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13 Oct. 1983

Build wood turning lathe,woodworkers supply ri,carport shed design - For Outdoors

The speed of the lathe should range from 2400 to 3000 revolutions per minute when the belt is on the smallest step of the cone pulley.
Woodturning has progressed enormously in recent years and is now no longer just a means of producing functional items, but is fast approaching the status of an art form. There are lots of very cheap lathes on the market that all look the same and appear to give you a lot for your money, photo 1. For this reason, it’s better to buy a lathe that is cast rather than fabricated, but this inevitably often involves greater cost. A professional turner will probably need a heavy-duty floor-standing lathe, but for the home woodturning enthusiast a bench-mounted model will probably be quite sufficient, photo 4.
Several manufacturers provide leg-stands as an optional extra if you don’t want to build a bench.
A homemade wooden bench is often better at absorbing vibration than a crude metal stand, and it can change the whole operation of the lathe.
The headstock may be permanently fixed in line with the bed, or it may have the facility to swing round so that the spindle ends up at right angles to the bed for bowl turning, photo 12.
I would rate this swinging head as an essential feature on a lathe; the real advantage is not only for bowl turning, but also for any turning where you have to work over the bed.
This which means that you can then take all your threaded accessories with you, rather than renewing them with the lathe when you upgrade it. It is essential that your lathe is also equipped with Morse tapers in both headstock and tailstock. There is a huge range of Morse taper kit on the market, but if you buy a lathe with only screw-on fittings you are very restricted as to what you can use. A small lathe will need a motor of at least 1⁄3hp, particularly if you envisage turning bowls, but bigger is better in this case. This needs to be as substantial as the rest of the lathe, as it has to provide fi rm support for between-centres work.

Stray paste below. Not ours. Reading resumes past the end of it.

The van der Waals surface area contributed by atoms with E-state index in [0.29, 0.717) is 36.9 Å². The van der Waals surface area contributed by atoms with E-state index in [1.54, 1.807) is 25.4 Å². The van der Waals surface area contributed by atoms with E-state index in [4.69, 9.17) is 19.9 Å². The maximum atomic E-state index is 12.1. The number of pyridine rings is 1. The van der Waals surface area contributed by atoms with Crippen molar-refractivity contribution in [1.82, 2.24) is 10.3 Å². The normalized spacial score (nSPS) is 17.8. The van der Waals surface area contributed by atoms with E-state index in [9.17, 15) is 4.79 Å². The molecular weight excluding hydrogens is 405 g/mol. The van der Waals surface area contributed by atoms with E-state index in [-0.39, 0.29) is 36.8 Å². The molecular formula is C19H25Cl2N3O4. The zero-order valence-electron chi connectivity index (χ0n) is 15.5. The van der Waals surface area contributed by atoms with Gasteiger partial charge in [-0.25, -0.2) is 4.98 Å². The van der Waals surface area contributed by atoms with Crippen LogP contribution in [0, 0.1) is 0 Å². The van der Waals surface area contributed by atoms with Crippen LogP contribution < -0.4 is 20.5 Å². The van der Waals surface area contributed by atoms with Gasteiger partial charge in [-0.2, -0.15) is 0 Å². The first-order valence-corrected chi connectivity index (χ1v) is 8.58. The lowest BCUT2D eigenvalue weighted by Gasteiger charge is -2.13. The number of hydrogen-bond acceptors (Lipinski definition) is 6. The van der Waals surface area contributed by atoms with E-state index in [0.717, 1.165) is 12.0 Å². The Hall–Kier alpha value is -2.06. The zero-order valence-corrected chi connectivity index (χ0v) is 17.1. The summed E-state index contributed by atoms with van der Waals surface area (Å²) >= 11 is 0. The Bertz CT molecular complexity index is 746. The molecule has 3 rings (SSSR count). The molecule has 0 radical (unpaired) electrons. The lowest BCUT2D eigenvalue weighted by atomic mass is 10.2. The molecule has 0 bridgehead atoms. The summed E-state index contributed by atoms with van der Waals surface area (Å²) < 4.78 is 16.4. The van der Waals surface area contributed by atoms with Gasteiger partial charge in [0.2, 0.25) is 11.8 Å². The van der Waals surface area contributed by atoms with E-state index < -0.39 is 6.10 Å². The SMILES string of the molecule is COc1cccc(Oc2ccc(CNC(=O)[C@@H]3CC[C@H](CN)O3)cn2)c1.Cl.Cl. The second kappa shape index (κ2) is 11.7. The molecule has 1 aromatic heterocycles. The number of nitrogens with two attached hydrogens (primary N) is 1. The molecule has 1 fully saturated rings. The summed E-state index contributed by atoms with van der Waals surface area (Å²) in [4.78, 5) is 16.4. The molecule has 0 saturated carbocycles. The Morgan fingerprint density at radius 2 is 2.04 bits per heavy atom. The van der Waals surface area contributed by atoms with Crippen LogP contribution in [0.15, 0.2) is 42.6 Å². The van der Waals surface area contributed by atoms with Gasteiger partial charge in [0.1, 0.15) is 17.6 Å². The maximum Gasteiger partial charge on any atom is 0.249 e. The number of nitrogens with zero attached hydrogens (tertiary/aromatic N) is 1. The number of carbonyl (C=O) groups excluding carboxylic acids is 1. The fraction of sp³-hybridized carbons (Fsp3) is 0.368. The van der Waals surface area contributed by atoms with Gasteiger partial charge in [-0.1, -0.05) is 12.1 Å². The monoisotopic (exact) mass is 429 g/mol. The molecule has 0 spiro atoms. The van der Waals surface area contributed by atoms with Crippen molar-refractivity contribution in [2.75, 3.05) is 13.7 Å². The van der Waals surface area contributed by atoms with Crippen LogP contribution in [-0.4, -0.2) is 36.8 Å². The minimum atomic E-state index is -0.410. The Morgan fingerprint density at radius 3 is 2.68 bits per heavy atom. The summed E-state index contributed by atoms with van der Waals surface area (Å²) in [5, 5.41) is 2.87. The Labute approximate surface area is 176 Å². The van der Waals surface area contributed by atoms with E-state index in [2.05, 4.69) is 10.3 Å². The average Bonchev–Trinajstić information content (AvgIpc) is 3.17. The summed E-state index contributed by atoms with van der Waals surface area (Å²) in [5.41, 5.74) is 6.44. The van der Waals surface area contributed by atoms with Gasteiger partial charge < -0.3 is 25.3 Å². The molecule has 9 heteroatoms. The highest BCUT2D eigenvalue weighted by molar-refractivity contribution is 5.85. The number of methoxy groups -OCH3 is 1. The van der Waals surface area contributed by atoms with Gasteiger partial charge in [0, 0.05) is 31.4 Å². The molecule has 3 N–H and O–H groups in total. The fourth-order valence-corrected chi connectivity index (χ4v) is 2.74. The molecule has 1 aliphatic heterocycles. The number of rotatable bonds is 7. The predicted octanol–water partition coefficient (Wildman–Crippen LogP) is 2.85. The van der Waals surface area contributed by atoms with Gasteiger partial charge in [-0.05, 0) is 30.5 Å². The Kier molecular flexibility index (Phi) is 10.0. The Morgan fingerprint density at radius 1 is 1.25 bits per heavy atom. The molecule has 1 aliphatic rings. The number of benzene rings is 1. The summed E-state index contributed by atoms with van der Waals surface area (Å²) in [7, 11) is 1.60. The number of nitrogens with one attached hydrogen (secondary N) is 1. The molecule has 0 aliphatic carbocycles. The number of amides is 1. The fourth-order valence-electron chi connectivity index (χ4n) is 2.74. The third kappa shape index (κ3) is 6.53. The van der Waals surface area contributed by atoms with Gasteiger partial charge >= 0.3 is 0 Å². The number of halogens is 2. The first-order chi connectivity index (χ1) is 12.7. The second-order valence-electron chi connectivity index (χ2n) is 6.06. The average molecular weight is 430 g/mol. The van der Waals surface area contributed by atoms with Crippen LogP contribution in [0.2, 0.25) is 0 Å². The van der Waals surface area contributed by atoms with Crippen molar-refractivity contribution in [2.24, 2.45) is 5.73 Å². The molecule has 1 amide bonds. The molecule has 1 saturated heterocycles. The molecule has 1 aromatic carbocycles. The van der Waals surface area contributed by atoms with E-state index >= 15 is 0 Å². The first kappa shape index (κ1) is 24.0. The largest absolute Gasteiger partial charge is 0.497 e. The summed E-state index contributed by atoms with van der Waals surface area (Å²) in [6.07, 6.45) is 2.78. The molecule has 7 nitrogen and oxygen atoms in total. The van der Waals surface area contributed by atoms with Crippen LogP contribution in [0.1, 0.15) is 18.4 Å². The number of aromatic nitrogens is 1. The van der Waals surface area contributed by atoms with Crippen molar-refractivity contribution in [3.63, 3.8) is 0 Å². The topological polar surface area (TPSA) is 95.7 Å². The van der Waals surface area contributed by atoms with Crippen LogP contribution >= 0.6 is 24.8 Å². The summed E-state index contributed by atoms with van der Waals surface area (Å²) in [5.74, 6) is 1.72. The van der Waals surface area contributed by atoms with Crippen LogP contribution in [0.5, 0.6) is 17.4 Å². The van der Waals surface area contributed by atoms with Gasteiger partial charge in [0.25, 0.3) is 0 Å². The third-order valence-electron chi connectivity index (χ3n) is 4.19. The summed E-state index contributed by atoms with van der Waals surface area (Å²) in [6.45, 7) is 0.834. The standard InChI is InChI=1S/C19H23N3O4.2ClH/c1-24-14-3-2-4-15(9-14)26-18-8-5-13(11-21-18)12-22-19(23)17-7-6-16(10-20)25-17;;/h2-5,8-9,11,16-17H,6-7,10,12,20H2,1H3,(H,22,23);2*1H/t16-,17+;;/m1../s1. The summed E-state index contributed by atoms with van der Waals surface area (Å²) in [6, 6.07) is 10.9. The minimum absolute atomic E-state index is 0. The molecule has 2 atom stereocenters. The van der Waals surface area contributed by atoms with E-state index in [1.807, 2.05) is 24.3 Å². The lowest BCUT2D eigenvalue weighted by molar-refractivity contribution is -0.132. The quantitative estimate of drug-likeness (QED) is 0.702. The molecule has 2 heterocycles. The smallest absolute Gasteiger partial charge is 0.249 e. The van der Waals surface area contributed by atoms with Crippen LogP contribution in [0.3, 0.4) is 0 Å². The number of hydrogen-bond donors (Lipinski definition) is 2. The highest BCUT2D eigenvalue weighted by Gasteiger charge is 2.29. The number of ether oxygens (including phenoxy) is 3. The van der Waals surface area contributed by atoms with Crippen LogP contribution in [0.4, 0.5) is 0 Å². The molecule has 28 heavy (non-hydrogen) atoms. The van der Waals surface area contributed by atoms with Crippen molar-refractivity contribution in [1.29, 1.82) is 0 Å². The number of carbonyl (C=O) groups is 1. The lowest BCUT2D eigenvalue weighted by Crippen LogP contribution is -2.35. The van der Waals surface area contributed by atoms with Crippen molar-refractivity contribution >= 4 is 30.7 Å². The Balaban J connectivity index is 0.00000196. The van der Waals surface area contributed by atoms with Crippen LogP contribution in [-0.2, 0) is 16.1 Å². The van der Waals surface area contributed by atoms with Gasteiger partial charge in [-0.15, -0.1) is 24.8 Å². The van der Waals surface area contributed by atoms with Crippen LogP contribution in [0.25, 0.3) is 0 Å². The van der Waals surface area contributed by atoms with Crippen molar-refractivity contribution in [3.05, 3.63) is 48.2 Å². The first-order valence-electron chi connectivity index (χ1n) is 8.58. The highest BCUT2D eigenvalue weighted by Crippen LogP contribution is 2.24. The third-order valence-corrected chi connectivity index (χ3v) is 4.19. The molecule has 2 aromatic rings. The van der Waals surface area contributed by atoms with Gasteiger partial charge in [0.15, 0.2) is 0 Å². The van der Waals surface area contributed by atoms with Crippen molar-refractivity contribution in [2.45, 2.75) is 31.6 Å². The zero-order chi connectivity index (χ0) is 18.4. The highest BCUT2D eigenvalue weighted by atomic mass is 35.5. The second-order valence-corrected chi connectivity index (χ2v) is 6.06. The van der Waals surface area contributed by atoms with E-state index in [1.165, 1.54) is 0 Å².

The tool-rest assembly is another vital part of the lathe, the main requirement being that it is quickly and easily adjustable.
On the other hand, if you think your main interest will be bowl turning, a swiveling head is vital but between-centres capacity is less important.


If you want to do a bit of everything, try to decide on the biggest diameter you want to turn and choose a lathe accordingly. Above all, bear in mind that woodturning is an addictive hobby, so try to buy in as much spare capacity as you can afford now to save expensive upgrades later on.
Should the operator lose control of the tool and allow any part other than the point to touch the cylinder, a run or gashing of the wood will be caused. To fuel this massive increase in popularity and demand, many woodworking machinery manufacturers have hurriedly added lathes to their range, but a good machine requires a number of essential features that are often overlooked in the rush to get new equipment onto the market. Vibration is the woodturner’s worst enemy, particularly if the workpiece is long or out of balance, and there is nothing to beat sheer weight to minimise this vibration.
However, do remember that unlike a lot of other machines, you will often spend hours working at the lathe. If you are short of space in the workshop, you can build in a lot of storage for tools or raw materials under the lathe, which also helps to give the structure a bit more mass, photo 6. On many smaller lathes, a thread size of ¾in x 16 tpi is the industry standard, which makes upgrading your machine less costly. Morse tapers are commonly No 1 or No 2 on the smaller lathes; the bigger the number the thicker the taper. This is usually reserved for the top-of-the- range lathes, but in the past electronic speed variation has suffered from loss of torque at low speeds.